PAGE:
Ice bucket challenge
Billionaire Masayoshi Son, chairman and chief executive officer of SoftBank Corp., pours ice cubes over himself while taking part in the Ice Bucket Challenge to raise awareness for amyotrophic lateral sclerosis (ALS) in Tokyo, Japan, on Wednesday, Aug. 20, 2014.Getty Images

US diplomats have been barred from participating in The ALS Ice Bucket Challenge charity drive, according to an official statement sent to all US diplomat missions, AP News reports.

The fundraising dare has taken the internet by storm, with celebrities including Bill Gates, Justin Timberlake, Charlie Sheen, Lady Gaga and George W. Bush recording their ice bucket videos, in a bid to raise funds and spread awareness of ALS (amyotrophic lateral sclerosis).

In an unclassified cable (see below), obtained by the Associated Press on Thursday (21 August), lawyers at the US State department have said that participating in the challenge is against the federal ethics rules, adding that public office cannot be used for private gains.

Notes from the cable read: "There are firmly established rules preventing the use of public office, such as our ambassadors, for private gain, no matter how worthy a cause.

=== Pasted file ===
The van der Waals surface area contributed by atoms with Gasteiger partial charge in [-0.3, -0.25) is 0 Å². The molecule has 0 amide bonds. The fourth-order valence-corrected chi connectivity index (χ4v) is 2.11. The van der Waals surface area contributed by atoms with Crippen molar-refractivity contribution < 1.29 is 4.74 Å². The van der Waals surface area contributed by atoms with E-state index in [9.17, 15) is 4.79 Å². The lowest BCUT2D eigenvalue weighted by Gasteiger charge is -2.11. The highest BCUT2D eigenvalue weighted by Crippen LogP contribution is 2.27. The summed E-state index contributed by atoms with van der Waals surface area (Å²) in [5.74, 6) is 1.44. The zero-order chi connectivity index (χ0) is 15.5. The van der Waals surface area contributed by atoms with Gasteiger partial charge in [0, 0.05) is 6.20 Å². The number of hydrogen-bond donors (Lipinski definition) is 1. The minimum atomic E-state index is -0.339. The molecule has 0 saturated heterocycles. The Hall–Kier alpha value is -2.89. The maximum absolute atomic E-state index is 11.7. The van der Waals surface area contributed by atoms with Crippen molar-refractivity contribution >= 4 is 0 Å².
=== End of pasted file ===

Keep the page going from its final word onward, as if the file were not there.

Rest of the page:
"Thus, high-ranking State Department officials are unfortunately unable to participate in the ice bucket challenge. We since wish the ALS Association continued success in its ice bucket campaign, and in its fight against Lou Gehrig's disease."

The statement added that health awareness is one of the State Department's top priorities, citing the US funding for global HIV/Aids, tuberculosis, malaria and the recent initiatives to manage the Ebola virus outbreak.

It also complimented the ALS Association for securing over £24 million ($40 million) from the Ice Bucket Challenge.

US Ambassador to Israel, Daniel B. Shapiro, was the only high-ranking US diplomat to have participated in the challenge before the cable was circulated, reported AP News.